Canada’s Oldest First Nations Newspaper - Serving Nuu-chah-nulth-aht since 1974 Vol. 37 - No. 5 - March 11, 2010
haas^i>sa “Innteresstinng Newss”
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More than 50 children recognized at naming feast By Denise Titian Ha-Shilth-Sa Reporter Port Alberni–Josephine George, Ehattesaht/Ahousaht elder and wife of late Ahousaht Tyee Ha’wilth Earl Maquinna George, hosted a feast at the Hupacasath House of Gathering March 6 to honor the newest members of her family by giving them names. Speaking on behalf of her aunt Josephine, Victoria Wells welcomed the guests and acknowledged that they were taking care of important business in Hupacasath traditional territory. They thanked Chief Hugh Watts for allowing them to feast in his territory and invited him to the head table as gesture of respect. Tim Paul also thanked the people for accepting his mother’s invitation to witness as she names her grandchildren. “The women were the back bone of the family in Queens Cove for as long as I can remember and my mother takes her responsibility seriously,” he said. Hesquiaht elder Julia Lucas explained how the evening would unfold. She said Josephine would call some people forward to act as witnesses. These people would receive a gift, and, by accepting the gift, they promise to keep family history alive by addressing the children by their new names. Lucas explained that giving names from one’s house shows the hosts’ love and respect for their children. “They, in turn, give the same respect back to their grandparents. They wear their names proudly,” Lucas said. Simon Lucas said he spent some of his younger years in Ehattesaht and Queen’s
Cove and learned that keeping the family close was most important. A vital part of maintaining close family ties in Nuuchah-nulth culture is the naming ceremony, which connects individuals with their house. Lucas advised that it is important to revive old practices and take seriously the obligation of using and remembering the names. “We have to get into the habit of calling those children by their new names; in 2010 we can’t say the priests and nuns are at fault if we lose those names that are given tonight,” he warned. Tim Paul opened the celebration by showing his song and dance on behalf of his mother. Chief Maquinna honored his mother by bringing his Hinkeets dance. Josephine was joined by her siblings Earl Smith and Fidelia Haiyupis as they prepared to name more than 50 of their grandchildren. Victoria Wells explained that it was the arrival of Josephine’s great, great grandson, the fifth generation, that inspired Josephine to name her grandchildren. “(Naming them) shows they belong to a family, a history, a place … they belong to Josephine and Fidelia,” said Wells. “My sister’s purpose is to let the kids understand who their family is,” said Earl Smith. Josephine called the children and grandchildren forward, bestowing each a name until all 52 were named. The family promised that cedar seedlings would be tagged with the new names, one for each grandchild, and would be planted in Ehattesaht, ‘because that is where your roots are,” said Wells. The evening ended with Tim Sutherland’s prayer song, Kleco Ha’wiih, which Josephine said was so nice.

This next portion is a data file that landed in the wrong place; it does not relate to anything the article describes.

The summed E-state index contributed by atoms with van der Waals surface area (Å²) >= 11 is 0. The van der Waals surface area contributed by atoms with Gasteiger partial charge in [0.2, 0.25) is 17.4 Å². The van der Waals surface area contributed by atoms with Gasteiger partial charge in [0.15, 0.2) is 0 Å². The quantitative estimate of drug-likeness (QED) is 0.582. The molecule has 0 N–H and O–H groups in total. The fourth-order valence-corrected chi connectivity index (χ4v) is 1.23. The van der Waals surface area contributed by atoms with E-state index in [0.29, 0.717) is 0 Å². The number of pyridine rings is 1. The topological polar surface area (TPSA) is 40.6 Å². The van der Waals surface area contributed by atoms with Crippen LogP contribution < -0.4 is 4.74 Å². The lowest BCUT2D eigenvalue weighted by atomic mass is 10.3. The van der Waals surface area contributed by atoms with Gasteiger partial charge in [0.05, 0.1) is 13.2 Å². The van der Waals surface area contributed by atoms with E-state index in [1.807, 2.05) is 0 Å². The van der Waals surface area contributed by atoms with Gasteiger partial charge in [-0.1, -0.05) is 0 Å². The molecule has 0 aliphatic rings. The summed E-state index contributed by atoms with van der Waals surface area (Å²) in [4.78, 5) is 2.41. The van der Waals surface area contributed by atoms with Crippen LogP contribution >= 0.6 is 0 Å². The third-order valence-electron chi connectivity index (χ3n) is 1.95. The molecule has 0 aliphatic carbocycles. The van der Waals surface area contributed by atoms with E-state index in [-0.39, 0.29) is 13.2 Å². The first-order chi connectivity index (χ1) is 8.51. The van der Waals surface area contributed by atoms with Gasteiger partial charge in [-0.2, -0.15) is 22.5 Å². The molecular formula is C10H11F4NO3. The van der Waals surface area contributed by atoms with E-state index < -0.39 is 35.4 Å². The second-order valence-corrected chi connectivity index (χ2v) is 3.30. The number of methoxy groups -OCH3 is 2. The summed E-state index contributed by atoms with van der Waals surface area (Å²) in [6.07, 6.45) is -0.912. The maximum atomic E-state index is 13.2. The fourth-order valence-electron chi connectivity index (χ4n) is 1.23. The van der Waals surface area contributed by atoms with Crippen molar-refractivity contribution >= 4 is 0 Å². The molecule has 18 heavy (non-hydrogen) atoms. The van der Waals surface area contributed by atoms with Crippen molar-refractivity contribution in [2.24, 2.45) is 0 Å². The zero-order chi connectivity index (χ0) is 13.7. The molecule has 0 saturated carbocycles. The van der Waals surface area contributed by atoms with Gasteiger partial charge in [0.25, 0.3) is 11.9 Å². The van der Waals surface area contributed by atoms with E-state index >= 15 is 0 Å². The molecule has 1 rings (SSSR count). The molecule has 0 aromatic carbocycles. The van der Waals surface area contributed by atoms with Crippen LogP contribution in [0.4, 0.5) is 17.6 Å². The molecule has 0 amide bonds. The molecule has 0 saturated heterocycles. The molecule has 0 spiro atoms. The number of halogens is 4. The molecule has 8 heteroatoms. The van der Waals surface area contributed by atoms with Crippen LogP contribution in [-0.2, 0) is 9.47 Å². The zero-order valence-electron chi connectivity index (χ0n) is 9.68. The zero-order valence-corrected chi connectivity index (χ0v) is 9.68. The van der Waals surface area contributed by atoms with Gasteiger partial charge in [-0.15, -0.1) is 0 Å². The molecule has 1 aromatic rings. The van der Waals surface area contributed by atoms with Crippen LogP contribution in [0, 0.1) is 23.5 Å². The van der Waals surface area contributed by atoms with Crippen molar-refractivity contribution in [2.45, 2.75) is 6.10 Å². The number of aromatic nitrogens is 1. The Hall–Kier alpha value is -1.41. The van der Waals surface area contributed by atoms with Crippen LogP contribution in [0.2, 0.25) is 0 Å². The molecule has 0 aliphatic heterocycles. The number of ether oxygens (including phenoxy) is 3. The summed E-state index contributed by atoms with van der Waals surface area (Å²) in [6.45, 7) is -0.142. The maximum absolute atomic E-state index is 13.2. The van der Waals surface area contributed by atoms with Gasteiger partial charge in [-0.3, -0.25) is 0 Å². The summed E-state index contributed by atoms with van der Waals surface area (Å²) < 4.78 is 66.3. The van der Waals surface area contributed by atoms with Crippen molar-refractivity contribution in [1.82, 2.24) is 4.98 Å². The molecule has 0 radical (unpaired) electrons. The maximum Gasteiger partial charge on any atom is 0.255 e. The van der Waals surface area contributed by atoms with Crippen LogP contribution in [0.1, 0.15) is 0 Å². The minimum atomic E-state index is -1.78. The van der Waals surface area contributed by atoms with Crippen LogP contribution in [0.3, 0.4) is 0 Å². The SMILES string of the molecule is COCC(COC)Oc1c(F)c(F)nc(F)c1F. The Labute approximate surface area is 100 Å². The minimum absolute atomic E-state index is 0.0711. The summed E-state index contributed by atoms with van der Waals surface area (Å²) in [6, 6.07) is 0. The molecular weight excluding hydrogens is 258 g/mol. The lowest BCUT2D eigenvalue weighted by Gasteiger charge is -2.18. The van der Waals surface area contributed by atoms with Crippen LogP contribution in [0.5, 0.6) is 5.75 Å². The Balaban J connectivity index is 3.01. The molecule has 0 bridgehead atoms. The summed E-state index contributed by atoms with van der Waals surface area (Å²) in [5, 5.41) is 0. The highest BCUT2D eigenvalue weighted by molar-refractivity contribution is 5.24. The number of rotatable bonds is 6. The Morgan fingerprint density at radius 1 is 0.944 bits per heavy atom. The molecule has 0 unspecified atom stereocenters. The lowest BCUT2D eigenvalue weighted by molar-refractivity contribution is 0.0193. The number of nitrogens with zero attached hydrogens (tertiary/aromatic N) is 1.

Massive quake triggers warning
Nia George was one of the children taking part in a naming ceremony held March 6 hosted by Josephine George. See more photos on page 4.
Tsunami tests communities’ emergency systems By Denise Titian Ha-Shilth-Sa Reporter Clayoquot Sound–One of the largest earthquakes in recorded history, a magnitude 8.8, struck Chile on the morning of Feb. 27 triggering a tsunami warning to Pacific coastal communities. A full 25 per cent of the planet was threatened by a potential tsunami generated by the powerful quake. First Nations communities in
Clayoquot Sound were well prepared for the tsunami threat having received news about the event hours before any quakegeneraated wave would hit their shores. John Williams of Tla-o-qui-aht said their volunteer emergency response coordination team handled the situation well. Williams said he saw the news of the quake at 4 a.m. on a popular American news network. Word spread quickly through the community and preparations were made even though the tsunami, if one was to come, would not arrive until 3 p.m. the next day.
Inside this issue... Alberni Elementary prepares for potlatch.................Page 2 Young Gunz take a run at the title..............................Page 3 Author talks to students about their history.............Page 4 Career fair with a marine twist held .........................Page 5 Lessons learned and shared by artists.......................Page 8
Tla-o-qui-aht stayed in contact with Alec Dick of Ahousaht, who was heading up the emergency response there. Dick said he was in constant contact with P.E.P. (Provincial Emergency Program) who said there was no tsunami warning for Ahousaht, only an advisory, meaning there was no need to evacuate low-lying areas of the community, but that people should stay away from the beaches. Dick kept in contact with P.E.P. to ensure there was no threat of a tsunami to his community. Williams said people living on the
beach front at Esowista took no chances, moving uphill to the homes of relatives until the threat was past. Over in Opitsaht, Hazel Curley and Norman Thomas took head counts and kept on top of the news. Overall, both Ahousaht and Opitsaht community members said there was nothing to see. Williams said he couldn’t tell if there was any change in the tide due to a small tsunami because of the normal winter swell. “Were we scared? No, were we concerned? Yes,” said Williams.
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